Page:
The History Of Beef Jerky
What has become a staple in many household pantries or road trip bags around Australia, beef jerky started from humble origins. Now, it is a favoured snack to enjoy for its low fat and high energy content. When consumed and enjoyed in moderation, beef jerky has many health benefits for the body.
The origins of beef jerky started somewhere in South America and have now spread to many continents and areas of the globe. The actual word of jerky comes from a South American tribe called the Quechua. They were originally part of the ancient Inca empire, dating back to the 1500s. In their language, the word is ch’arki which literally means “to burn meat”. This is highly appropriate given that before ovens, the beef was dried over a fire.
Originally, the Quechua people would turn the meat of alpacas and llamas into jerky, since these animals were the most plentiful and easy to raise for them. So the word jerky is really just referring to the process of how to the meat is dried. Beef just happened to become one of the most popular meats to jerky, as such. Other popular meats today include turkey and pork.
Back with the Quechua people, they would bone and defat the meat of a llama or alpaca. The meat would then be cut into chunky slices and pounded with a tool until it became thin. Next, they would rub a good serving of salt over the meat. The meat would then be dried by the sun or smoked over a fire.
During the Spanish conquering, this style of preserving meat was admired and adopted. It was then given the name of Charqui. This Spanish accent twist on the word brings it closer to the word jerky that we use today.
The reason that jerky became such a staple in many diets back then was because it was such an easy way to preserve meat and keep make it last for longer. When food became scarce for various reasons, people could always rely on their jerky to sustain them. The low fat content and high protein levels made it healthy and sustainable for these societies. Beef jerky also went on to become a staple for the early American cowboys and pioneer settlers.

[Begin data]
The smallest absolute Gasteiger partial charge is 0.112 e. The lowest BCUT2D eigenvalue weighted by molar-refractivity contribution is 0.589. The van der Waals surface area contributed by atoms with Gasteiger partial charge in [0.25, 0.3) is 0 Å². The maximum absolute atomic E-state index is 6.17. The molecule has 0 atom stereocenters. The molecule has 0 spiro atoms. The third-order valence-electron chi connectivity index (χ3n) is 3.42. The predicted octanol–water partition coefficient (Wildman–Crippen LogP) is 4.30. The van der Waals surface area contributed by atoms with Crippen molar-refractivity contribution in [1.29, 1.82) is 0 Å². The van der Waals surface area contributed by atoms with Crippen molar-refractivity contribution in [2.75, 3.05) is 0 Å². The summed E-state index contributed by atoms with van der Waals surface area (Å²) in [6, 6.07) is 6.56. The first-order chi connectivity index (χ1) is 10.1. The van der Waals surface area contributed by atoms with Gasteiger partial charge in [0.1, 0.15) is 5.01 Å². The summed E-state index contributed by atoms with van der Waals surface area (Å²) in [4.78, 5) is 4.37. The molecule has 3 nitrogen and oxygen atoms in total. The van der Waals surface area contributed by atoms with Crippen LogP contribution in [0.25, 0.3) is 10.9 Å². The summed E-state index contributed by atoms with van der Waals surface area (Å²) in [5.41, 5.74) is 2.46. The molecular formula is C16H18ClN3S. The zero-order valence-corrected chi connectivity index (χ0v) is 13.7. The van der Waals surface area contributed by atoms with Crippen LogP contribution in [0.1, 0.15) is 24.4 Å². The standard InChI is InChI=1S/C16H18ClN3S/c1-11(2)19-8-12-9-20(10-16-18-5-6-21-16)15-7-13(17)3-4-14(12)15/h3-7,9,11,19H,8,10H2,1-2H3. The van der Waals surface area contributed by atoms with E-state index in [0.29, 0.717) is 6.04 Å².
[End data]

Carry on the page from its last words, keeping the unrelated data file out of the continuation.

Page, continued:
While the Quechua tribe were creating this style of jerky for their meat, a similar process was happening in North America. Here, the Cree Indians were developing the product of pemmican. This was a large, concentrated mixture of fat and protein that was collected from large game animals. This included the meat of buffalo, elk, or deer. Often, cranberries, saskatoon berries, or whatever was available at the time was also added into this concentrate.
A similar process took place with this, where the Cree Indians would cut the meat into slices and add some salt. Then they would either dry the meat in the sun or roast it over a fire. This meat was intended to become brittle and hard. Once this was dry, they would pound it into small pieces using a large stone. Then, this would be added to crushed dried fruit and kept as a power in rawhide pouches. It could then be mixed with boiling water for a soup like meal.
Thankfully, these native American groups did teach the European explorers and settlers their clever way of preserving meat. Thanks to the ingenuity of these early tribes, the Europeans were able to adopt a way of preserving meat and creating a healthy, long lasting snack.
Jerky became most popular when North America began to expand with European settlers. Traders and explorers began to share and prize the idea of jerky as an essential source of nutrients while traveling on the road. The best thing about jerky during this time was that it could be done to any meat, meaning the options were endless.
As European expansion continued across the Americas, more and more types of meat were being made to jerky. It saved many lives and enabled people to go to more places, explore more terrain, and have less worry about running out of supplies and food. It certainly enabled the pioneering and expansion movement to progress to new levels.
Obviously, this has lasted long enough to have been adapted, experimented with, and manufactured over time. Although now we have machines to create the jerky and different process, the same principle remains.
What’s more, we should always remember that the native tribes would use fresh meat from animals who were range fed and not harmed. This is what gave them the best meat to jerky and a similar ethic we should be following for the future of this handy, healthy snack. Enjoying beef jerky made from quality companies with range fed cows and handmade curing solutions is the way to go to get the best out of this snack.